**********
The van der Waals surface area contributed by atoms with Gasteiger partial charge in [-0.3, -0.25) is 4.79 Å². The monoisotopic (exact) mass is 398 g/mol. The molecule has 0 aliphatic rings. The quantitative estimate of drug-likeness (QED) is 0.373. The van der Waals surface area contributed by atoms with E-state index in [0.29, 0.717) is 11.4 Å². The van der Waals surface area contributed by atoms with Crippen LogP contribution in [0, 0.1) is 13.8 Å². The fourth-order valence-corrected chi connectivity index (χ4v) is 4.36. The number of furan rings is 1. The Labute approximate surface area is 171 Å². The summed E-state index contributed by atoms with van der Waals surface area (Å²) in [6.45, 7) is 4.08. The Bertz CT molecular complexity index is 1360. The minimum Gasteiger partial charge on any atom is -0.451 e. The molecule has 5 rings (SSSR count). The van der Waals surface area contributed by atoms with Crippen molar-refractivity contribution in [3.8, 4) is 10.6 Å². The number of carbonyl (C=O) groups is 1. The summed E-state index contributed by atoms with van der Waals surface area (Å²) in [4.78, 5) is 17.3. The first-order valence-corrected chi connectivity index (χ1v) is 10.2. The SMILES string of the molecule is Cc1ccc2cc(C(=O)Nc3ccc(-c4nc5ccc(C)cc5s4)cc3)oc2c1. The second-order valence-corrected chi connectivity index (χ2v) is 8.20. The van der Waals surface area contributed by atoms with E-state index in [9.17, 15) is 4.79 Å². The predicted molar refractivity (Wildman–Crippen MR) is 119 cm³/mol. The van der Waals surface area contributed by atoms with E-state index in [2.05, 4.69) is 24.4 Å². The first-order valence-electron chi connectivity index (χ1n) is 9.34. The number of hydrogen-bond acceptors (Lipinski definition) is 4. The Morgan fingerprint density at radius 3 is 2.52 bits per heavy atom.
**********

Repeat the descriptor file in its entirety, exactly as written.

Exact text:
The van der Waals surface area contributed by atoms with Gasteiger partial charge in [-0.3, -0.25) is 4.79 Å². The monoisotopic (exact) mass is 398 g/mol. The molecule has 0 aliphatic rings. The quantitative estimate of drug-likeness (QED) is 0.373. The van der Waals surface area contributed by atoms with E-state index in [0.29, 0.717) is 11.4 Å². The van der Waals surface area contributed by atoms with Crippen LogP contribution in [0, 0.1) is 13.8 Å². The fourth-order valence-corrected chi connectivity index (χ4v) is 4.36. The number of furan rings is 1. The Labute approximate surface area is 171 Å². The summed E-state index contributed by atoms with van der Waals surface area (Å²) in [6.45, 7) is 4.08. The Bertz CT molecular complexity index is 1360. The minimum Gasteiger partial charge on any atom is -0.451 e. The molecule has 5 rings (SSSR count). The van der Waals surface area contributed by atoms with Crippen molar-refractivity contribution in [3.8, 4) is 10.6 Å². The number of carbonyl (C=O) groups is 1. The summed E-state index contributed by atoms with van der Waals surface area (Å²) in [4.78, 5) is 17.3. The first-order valence-corrected chi connectivity index (χ1v) is 10.2. The SMILES string of the molecule is Cc1ccc2cc(C(=O)Nc3ccc(-c4nc5ccc(C)cc5s4)cc3)oc2c1. The second-order valence-corrected chi connectivity index (χ2v) is 8.20. The van der Waals surface area contributed by atoms with E-state index in [9.17, 15) is 4.79 Å². The predicted molar refractivity (Wildman–Crippen MR) is 119 cm³/mol. The van der Waals surface area contributed by atoms with E-state index in [2.05, 4.69) is 24.4 Å². The first-order valence-electron chi connectivity index (χ1n) is 9.34. The number of hydrogen-bond acceptors (Lipinski definition) is 4. The Morgan fingerprint density at radius 3 is 2.52 bits per heavy atom.